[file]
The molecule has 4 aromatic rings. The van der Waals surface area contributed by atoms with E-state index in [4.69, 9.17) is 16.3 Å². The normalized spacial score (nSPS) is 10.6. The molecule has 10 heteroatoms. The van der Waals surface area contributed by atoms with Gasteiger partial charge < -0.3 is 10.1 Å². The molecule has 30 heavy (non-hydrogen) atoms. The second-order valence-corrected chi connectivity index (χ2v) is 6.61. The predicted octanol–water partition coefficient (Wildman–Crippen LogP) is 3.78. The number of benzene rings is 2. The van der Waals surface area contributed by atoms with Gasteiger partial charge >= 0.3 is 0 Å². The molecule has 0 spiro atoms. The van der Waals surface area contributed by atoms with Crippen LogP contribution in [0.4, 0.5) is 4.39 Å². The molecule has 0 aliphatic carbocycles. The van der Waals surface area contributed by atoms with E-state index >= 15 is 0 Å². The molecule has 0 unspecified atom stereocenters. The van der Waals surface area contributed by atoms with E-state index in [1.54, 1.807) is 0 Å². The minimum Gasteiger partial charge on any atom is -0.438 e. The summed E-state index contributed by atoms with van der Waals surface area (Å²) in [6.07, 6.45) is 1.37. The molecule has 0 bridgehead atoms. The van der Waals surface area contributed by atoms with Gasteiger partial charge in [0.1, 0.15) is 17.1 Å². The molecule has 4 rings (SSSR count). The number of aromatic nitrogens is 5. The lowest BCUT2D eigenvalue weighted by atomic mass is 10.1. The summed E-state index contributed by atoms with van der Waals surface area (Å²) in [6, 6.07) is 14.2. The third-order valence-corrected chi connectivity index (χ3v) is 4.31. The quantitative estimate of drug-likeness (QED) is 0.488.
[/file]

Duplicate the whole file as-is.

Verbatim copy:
The molecule has 4 aromatic rings. The van der Waals surface area contributed by atoms with E-state index in [4.69, 9.17) is 16.3 Å². The normalized spacial score (nSPS) is 10.6. The molecule has 10 heteroatoms. The van der Waals surface area contributed by atoms with Gasteiger partial charge < -0.3 is 10.1 Å². The molecule has 30 heavy (non-hydrogen) atoms. The second-order valence-corrected chi connectivity index (χ2v) is 6.61. The predicted octanol–water partition coefficient (Wildman–Crippen LogP) is 3.78. The number of benzene rings is 2. The van der Waals surface area contributed by atoms with Gasteiger partial charge >= 0.3 is 0 Å². The molecule has 0 spiro atoms. The van der Waals surface area contributed by atoms with Crippen LogP contribution in [0.4, 0.5) is 4.39 Å². The molecule has 0 aliphatic carbocycles. The van der Waals surface area contributed by atoms with E-state index >= 15 is 0 Å². The molecule has 0 unspecified atom stereocenters. The van der Waals surface area contributed by atoms with E-state index in [1.54, 1.807) is 0 Å². The minimum Gasteiger partial charge on any atom is -0.438 e. The summed E-state index contributed by atoms with van der Waals surface area (Å²) in [6.07, 6.45) is 1.37. The molecule has 0 bridgehead atoms. The van der Waals surface area contributed by atoms with Gasteiger partial charge in [0.1, 0.15) is 17.1 Å². The molecule has 4 rings (SSSR count). The number of aromatic nitrogens is 5. The lowest BCUT2D eigenvalue weighted by atomic mass is 10.1. The summed E-state index contributed by atoms with van der Waals surface area (Å²) in [6, 6.07) is 14.2. The third-order valence-corrected chi connectivity index (χ3v) is 4.31. The quantitative estimate of drug-likeness (QED) is 0.488.